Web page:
Sunday, June 01, 2008

Stereos and Observation Deck...Toronto is a buzzkill sometimes...


Last week Anita Behzad and I went around to a few galleries and historical buildings in Toronto's Open Door event. Open Door invites the public to visit unusual locations and architecture that isn't always open to the public. We saw a great show about the history of Canadian electronics Ccompany Clairtone featuring several models of the stereo seen above. I had no idea Canada had been a vanguard of electronics invention...and what a cool stereo this is...I want one!

Clairtone Sound Corporation Limited was a manufacturer of high-quality sound electronics and accessories based in Toronto, Ontario, Canada. Founded in 1958 by Canadian electronics engineer and businessman Peter Munk with furniture designer David Gilmour, the company established an international reputation for stereo and cabinetry design in the 1960s. It had failed little more than a decade later but in its heyday it made a notable contribution to the field of consumer electronics.
The company was traded publicly on the Toronto Stock Exchange, but even as it was winning awards for its innovative designs, Clairtone was facing insurmountable financial troubles. In 1963 it earned a profit of $300,000 on sales of $10 million, and profits decreased the following year as marketing costs rose higher than sales.




THE ART of Clairtone: The Making of a Design Icon must surely be a publishing first: a beautiful coffee-table book about an ugly business failure.

That, however, is not exactly how its creators would describe it. Design Exchange of Toronto, which calls itself "Canada’s national centre for the promotion of design," claims that the Project G stereo, which Clairtone Sound Corporation produced, was "conceptually original, technically and functionally perfect, and aesthetically superior."

It was "the epitome of a design icon."

To celebrate the 50th anniversary of the company that made such a contribution to design history, the exchange helped authors Nina Munk and Rachel Gotlieb, and graphic designer Barb Woolley, to put together The Art of Clairtone. It’s lavishly illustrated, shaped like a breadboard, and priced at 45 bucks.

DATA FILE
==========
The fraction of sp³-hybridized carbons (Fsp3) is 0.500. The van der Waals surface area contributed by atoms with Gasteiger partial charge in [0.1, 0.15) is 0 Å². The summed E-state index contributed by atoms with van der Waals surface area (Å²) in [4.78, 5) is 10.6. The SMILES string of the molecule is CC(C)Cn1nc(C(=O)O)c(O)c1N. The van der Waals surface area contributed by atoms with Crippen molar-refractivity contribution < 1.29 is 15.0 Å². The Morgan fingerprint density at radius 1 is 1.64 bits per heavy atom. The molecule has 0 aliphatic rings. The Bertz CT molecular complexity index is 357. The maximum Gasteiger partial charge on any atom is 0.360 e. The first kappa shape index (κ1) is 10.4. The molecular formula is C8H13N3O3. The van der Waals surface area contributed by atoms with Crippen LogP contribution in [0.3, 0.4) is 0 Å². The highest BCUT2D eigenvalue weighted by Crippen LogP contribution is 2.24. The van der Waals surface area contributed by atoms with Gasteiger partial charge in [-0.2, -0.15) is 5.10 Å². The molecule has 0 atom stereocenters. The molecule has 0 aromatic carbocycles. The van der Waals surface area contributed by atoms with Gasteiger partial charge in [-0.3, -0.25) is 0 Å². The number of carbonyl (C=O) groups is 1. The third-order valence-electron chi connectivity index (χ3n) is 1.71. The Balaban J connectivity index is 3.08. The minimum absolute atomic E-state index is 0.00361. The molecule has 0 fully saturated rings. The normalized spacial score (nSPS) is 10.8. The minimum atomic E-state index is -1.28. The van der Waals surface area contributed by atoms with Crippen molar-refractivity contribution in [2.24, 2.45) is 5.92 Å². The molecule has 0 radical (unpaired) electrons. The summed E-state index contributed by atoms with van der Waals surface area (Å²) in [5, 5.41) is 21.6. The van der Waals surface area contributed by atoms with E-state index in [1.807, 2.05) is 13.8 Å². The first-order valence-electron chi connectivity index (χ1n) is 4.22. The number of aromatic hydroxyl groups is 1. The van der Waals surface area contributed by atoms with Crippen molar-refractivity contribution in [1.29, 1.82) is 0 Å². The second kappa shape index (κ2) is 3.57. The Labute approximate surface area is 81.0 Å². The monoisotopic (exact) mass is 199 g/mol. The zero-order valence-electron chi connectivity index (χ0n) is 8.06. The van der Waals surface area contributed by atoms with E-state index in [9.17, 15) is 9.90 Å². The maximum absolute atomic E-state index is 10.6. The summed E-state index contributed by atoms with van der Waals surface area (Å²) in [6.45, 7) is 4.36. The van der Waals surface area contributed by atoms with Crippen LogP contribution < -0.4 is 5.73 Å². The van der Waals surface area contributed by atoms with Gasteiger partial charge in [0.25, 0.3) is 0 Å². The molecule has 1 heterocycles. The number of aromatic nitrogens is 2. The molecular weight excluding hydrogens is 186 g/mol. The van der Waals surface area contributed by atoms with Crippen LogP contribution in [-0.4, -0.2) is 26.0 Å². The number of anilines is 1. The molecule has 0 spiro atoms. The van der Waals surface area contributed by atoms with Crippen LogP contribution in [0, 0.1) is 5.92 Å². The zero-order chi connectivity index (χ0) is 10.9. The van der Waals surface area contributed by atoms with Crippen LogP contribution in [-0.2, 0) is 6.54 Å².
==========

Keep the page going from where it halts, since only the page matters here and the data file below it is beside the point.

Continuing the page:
The founders of Clairtone in 1958 were Peter Munk, 30, an Hungarian-born electrical engineer who made custom hi-fi sets for rich Torontonians, and David Gilmour, 26, an importer of Scandinavian glass, ceramics and flatware. They combined superior hi-fi equipment with modern Scandinavian furniture design, and their business took off like a rocket.

As early as January, 1961, Peter Munk boasted, "Everybody knew about Clairtone. The prime minister had one, and if the local truck driver didn’t have one, he wanted one."

Everybody knew about Clairtone and, in the words of my late friend, business journalist Alexander Ross, the immaculately tailored Munk and Gilmour were "everybody’s darlings." They were treated "as movie magazines treated Rock Hudson, with awe-struck approval." from Nova Scotia Chronicle Herald

Oscar Peterson said his music sounded as good on a Clairtone as it did in a live concert. Dizzy Gillespie and Hugh Hefner loved their Clairtones. "Listen to Sinatra on Clairtone stereo," one ad smoothly suggested. "Sinatra does."


The City Hall of Toronto, Ontario, Canada is one of the most distinctive landmarks of the city. Designed by Finnish architect Viljo Revell and engineered by Hannskarl Bandel, the building opened in 1965. I took the following pics from the top of the roof of the building on the right with my cell phone.


We also went to the top of the "new" City Hall building observation deck. The deck was designed to be open for the public but for some reason (cutbacks?) it is only open once a year...that is ridiculous...I am writing a letter to City Hall to complain...NOW THAT is something I feel glad to have my tax dollars spent on...sheesh!

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